County Town Meeting Draws Small Crowd
A town meeting hosted by the Fulton County commissioners last Thursday evening drew a small crowd of interested residents. However, one particular property owner was vocal during the event, asking the commissioners point blank if it was necessary to spend all of the money they were spending.
“If it was your money, would you spend it? No,” said Hustontown area property owner Perry Strait. “All of the money you’re spending, do you need to spend it?”
Strait told the commissioners about growing up poor in Taylor Township, and referenced the good times during the 50s, 60s and 70s when people could make a dollar. Making repeated references to the sluggish economy and President Barack Obama, Strait noted he lives on a meager Social Security income in addition to what he brings home from his job. He has been involved in the truck business for around 40 years.
“Things are so bad,” said Strait. “ ... I work for a living. I’ve worked my whole life.”
“Why waste the taxpayers’ money? What are these people going to do? People are losing their properties,” added Strait, who shared a story regarding a loved one who may lose their property due to the inability to pay taxes. He indicated there have been five foreclosures in Taylor Township during the last year.
Commissioner Rodney Mc- Cray told Strait the foreclosure issue is not just limited to Fulton County but across the nation. The issue isn’t solely based on people’s inability to pay their taxes, McCray stated, but at times can involve individuals living above their means.
Strait said the commissioners have spent and wasted money at the courthouse, with the creation of a geo-thermal loop and during renovations at the jail. “The government spends more money every day, and it comes back on the poor people,” he added. “ ... You need to look out for the elderly and the young people. Years ago, Hustontown was all older people. They could never make it today.”
Due to Strait missing a good portion of the commissioners’ presentation at the Hustontown Senior Center, commissioner Irvin Dasher recapped that 56 percent of the county’s annual expenditures are salaries and benefits. The next highest expense is professional services at 27 percent.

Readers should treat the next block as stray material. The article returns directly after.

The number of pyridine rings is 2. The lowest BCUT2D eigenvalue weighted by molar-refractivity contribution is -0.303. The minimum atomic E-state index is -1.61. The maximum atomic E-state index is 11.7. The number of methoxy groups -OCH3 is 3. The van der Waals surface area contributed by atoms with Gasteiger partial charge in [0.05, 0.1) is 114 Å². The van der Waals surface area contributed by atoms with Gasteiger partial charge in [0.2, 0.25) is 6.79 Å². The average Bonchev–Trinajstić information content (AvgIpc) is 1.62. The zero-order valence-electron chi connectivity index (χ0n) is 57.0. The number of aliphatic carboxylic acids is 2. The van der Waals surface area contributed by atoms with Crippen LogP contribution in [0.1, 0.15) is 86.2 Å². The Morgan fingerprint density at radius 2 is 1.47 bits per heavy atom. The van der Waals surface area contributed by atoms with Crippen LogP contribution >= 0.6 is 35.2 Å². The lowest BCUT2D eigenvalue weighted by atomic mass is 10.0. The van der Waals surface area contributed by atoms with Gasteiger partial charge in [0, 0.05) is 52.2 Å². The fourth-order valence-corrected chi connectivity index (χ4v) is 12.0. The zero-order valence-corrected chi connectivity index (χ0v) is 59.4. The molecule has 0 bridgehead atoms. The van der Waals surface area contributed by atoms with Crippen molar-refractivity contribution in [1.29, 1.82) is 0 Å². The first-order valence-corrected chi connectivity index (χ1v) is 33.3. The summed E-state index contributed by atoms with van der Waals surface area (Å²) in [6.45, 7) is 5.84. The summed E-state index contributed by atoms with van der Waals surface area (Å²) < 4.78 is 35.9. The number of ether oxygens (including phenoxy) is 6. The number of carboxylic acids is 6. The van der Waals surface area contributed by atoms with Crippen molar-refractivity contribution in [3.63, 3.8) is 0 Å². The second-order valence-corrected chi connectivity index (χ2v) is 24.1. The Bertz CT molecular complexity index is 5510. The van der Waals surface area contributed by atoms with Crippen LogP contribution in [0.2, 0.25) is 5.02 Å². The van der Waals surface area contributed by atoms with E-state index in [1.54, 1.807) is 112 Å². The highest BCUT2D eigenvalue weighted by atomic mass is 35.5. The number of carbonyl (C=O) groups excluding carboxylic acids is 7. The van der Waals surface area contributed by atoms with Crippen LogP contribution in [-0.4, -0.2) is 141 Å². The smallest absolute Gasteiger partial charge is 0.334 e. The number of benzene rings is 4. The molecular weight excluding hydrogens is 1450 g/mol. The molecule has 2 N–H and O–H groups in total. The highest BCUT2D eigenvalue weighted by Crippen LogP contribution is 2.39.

“The only cuts that we could make that would make any difference would be to employees. Which of your neighbors would you like us to cut,” Dasher asked. “These people live in and work for Fulton County.”
Commissioner Craig Cutchall noted the board of commissioners is trying to do things at a minimal cost to the people. Furthermore, both McCray and Dasher have backgrounds in the construction field. Having built several homes over the years, Strait asked if he could be an advisor with the ongoing renovations.
“If we don’t plan for the future, we plan to fail,” concluded McCray.
Among the issues that will likely need addressing in the future will be the repair of the courthouse pillars. The pillars, Dasher noted, are brick inside and covered with a stucco-type covering. Due to temperature variations and moisture working its way from the top of the pillar to the bottom, that covering is coming loose. The western pillar has sustained the most damage.
Major renovation work will also be required in the former domestic relations office, which will someday house the Mc- Connellsburg-based magisterial district judge. Safety measures will need implemented for court proceedings and public access. The connecting building, which previously served as an office for the Probation Department, will be razed.
“I’ve realized some of the reasons we’re spending money on buildings is because not a lot was spent over the last 10 years,” Dasher said. “ ... We will watch our future projects closely and scrutinize both design and implementation.”